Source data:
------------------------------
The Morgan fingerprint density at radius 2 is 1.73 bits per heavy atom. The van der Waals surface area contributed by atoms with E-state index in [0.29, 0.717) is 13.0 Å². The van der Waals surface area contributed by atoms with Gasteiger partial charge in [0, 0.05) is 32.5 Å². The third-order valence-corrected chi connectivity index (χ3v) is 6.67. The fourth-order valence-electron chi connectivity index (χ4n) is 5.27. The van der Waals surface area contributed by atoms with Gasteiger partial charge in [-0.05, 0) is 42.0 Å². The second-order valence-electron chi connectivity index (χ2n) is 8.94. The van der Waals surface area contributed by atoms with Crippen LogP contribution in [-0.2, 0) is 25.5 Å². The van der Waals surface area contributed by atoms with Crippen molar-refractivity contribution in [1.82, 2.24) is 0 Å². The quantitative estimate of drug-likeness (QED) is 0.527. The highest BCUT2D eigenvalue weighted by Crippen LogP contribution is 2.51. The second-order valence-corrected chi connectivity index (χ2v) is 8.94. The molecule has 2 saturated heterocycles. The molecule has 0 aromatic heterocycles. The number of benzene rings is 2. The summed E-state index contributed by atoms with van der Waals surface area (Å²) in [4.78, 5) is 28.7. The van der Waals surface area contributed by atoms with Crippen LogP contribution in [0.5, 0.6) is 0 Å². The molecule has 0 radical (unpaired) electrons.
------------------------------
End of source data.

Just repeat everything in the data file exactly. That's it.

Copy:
The Morgan fingerprint density at radius 2 is 1.73 bits per heavy atom. The van der Waals surface area contributed by atoms with E-state index in [0.29, 0.717) is 13.0 Å². The van der Waals surface area contributed by atoms with Gasteiger partial charge in [0, 0.05) is 32.5 Å². The third-order valence-corrected chi connectivity index (χ3v) is 6.67. The fourth-order valence-electron chi connectivity index (χ4n) is 5.27. The van der Waals surface area contributed by atoms with Gasteiger partial charge in [-0.05, 0) is 42.0 Å². The second-order valence-electron chi connectivity index (χ2n) is 8.94. The van der Waals surface area contributed by atoms with Crippen LogP contribution in [-0.2, 0) is 25.5 Å². The van der Waals surface area contributed by atoms with Crippen molar-refractivity contribution in [1.82, 2.24) is 0 Å². The quantitative estimate of drug-likeness (QED) is 0.527. The highest BCUT2D eigenvalue weighted by Crippen LogP contribution is 2.51. The second-order valence-corrected chi connectivity index (χ2v) is 8.94. The molecule has 2 saturated heterocycles. The molecule has 0 aromatic heterocycles. The number of benzene rings is 2. The summed E-state index contributed by atoms with van der Waals surface area (Å²) in [4.78, 5) is 28.7. The van der Waals surface area contributed by atoms with Crippen LogP contribution in [0.5, 0.6) is 0 Å². The molecule has 0 radical (unpaired) electrons.